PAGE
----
Read more: http://www.bankrate.com/finance/credit-cards/5-ways-thieves-steal-credit-card-data-1.aspx#ixzz4EHdmbIUf 
 

Tips for paying your bills on Line

The Spring Observer, reports online bill pay has become much more popular in recent years, mostly due to convenience. While some consumers may be wary of the security risks associated with virtual payments, research has actually shown there is a lower risk of identity theft and other cybercrime using online bill pay rather than sending payments by mail. Read more at http://www.yourhoustonnews.com/spring/living/consumer-tips-are-you-ready-for-online-bill-pay/article_a7d7a32a-4585-11e6-98d3-67d01e62419c.html

 

Don’t be silent about elder exploitation

Vince Ryan, Crime Stoppers of Houston Blog

As the number of senior citizens in Harris County continues to grow, new forms of elder abuse and exploitation constantly appear. We must all recognize the ongoing and new schemes and scams that plague persons 65 and older. The term exploitation includes the illegal or improper use or attempted use of an elderly person’s assets or resources.  

Financial exploitation is a very common form of elder abuse. Family members, care givers and other familiar individuals, as well as strangers may all be perpetrators. Because of resources accumulated over a lifetime, including Social Security income, and insurance, elders may easily become targets of greedy relatives, Ponzi scheme artists, and online thieves.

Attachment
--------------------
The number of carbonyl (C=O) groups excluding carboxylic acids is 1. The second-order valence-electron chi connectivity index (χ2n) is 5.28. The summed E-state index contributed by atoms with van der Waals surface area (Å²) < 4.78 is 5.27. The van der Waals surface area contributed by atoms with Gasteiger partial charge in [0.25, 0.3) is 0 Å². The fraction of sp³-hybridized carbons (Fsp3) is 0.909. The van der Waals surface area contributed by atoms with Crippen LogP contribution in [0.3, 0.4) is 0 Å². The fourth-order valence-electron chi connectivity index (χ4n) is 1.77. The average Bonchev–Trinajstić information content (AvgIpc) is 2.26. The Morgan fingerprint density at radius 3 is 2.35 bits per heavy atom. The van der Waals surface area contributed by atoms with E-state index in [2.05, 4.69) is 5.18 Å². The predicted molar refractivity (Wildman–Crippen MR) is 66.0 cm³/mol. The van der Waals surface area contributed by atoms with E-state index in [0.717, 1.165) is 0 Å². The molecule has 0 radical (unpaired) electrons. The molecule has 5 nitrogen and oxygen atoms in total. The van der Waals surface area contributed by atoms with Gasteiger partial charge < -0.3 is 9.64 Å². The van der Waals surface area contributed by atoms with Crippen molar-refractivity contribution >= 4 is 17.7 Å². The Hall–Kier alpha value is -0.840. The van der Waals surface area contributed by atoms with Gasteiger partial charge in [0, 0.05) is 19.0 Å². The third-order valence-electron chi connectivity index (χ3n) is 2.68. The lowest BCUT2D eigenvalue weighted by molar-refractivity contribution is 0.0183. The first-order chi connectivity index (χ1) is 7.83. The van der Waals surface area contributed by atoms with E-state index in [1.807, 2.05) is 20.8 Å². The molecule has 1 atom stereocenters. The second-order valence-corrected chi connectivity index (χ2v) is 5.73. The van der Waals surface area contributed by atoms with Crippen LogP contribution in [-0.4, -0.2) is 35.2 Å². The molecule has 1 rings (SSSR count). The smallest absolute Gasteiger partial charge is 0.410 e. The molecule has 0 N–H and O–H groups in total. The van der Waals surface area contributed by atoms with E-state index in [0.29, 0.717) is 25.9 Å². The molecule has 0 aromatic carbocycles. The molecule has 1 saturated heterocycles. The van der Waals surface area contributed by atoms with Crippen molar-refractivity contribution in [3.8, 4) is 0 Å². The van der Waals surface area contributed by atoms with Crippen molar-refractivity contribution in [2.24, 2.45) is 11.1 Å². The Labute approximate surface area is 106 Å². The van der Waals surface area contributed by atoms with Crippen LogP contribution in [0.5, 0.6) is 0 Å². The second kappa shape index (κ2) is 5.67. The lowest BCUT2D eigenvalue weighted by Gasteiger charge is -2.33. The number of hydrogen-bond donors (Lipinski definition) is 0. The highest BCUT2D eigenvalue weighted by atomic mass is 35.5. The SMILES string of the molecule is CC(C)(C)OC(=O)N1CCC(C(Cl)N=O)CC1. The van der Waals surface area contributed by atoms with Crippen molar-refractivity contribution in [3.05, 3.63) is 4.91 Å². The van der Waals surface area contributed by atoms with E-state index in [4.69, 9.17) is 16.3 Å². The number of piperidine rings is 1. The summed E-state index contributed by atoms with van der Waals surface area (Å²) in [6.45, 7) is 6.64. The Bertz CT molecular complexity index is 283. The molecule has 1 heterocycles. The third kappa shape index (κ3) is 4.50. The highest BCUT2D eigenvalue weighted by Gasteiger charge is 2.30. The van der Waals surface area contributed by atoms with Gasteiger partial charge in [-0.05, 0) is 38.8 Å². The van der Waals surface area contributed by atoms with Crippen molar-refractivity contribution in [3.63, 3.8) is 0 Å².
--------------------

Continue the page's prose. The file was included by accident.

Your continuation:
Many of the elderly are less likely to report exploitation because they are dependent on the perpetuator to provide food, clothing and shelter. In other instances, the elderly are not aware of the exploitation because they may be in a cognitive decline, are dealing with health problems or are coping with the loss of a loved one. If the elderly do realize exploitation has occurred, they may be reluctant to report the crime because they are afraid of retaliation, worried they will lose their independence, be denied legal rights or have a private guardian appointed.  

The Harris County Attorney’s Office represents the Harris County Guardianship program and is all too familiar with many tragic stories. Our Office believes that our elderly population needs to be embraced and protected by our community.  If you learn that an elderly person is being exploited, please say something. Whether you notice changes in their bank account, the disappearance of their personal belongings, forged signature on important documents, long lost relatives moving in, or any other suspicious activity, please call Adult Protective Services at (800) 252-5400.    

Our Office works with the Adult Protective Services, the Sheriff, Constables, and other law enforcement agencies and are available to discuss your concerns. Together we can end the silence associated with elder abuse and exploitation. Additionally, our office has a speaker’s bureau to address relevant topics important to the elderly and to all Harris County residents. Call us today at 713-274-5101.  

AG reports on fighting identity theft

The Texas Attorney General offers practical tips about avoiding and fighting Identity theft.

Identity theft is one of the nation's fastest-growing, most expensive criminal enterprises. Every year more than 25,000 Texans report being victims of identity theft with thousands more unaware that their information and bank accounts have been targeted. Identity thieves use stolen information to obtain new credit cards; open checking accounts; make long distance or collect calls; or make purchases on a stolen credit card. 

The AG advises if you believe you are a victim of identity theft, follow these steps:

  1. Stop Ongoing Damage
  2. Report ID Theft Crime
  3. Fill out ID Theft Affidavits
  4. Prevent Further ID Theft Abuse
  5. Monitor Your Credit Report
  6. Declare That You are a Victim

NPR: Money Transfer Companies Fight Back Against IRS Scammers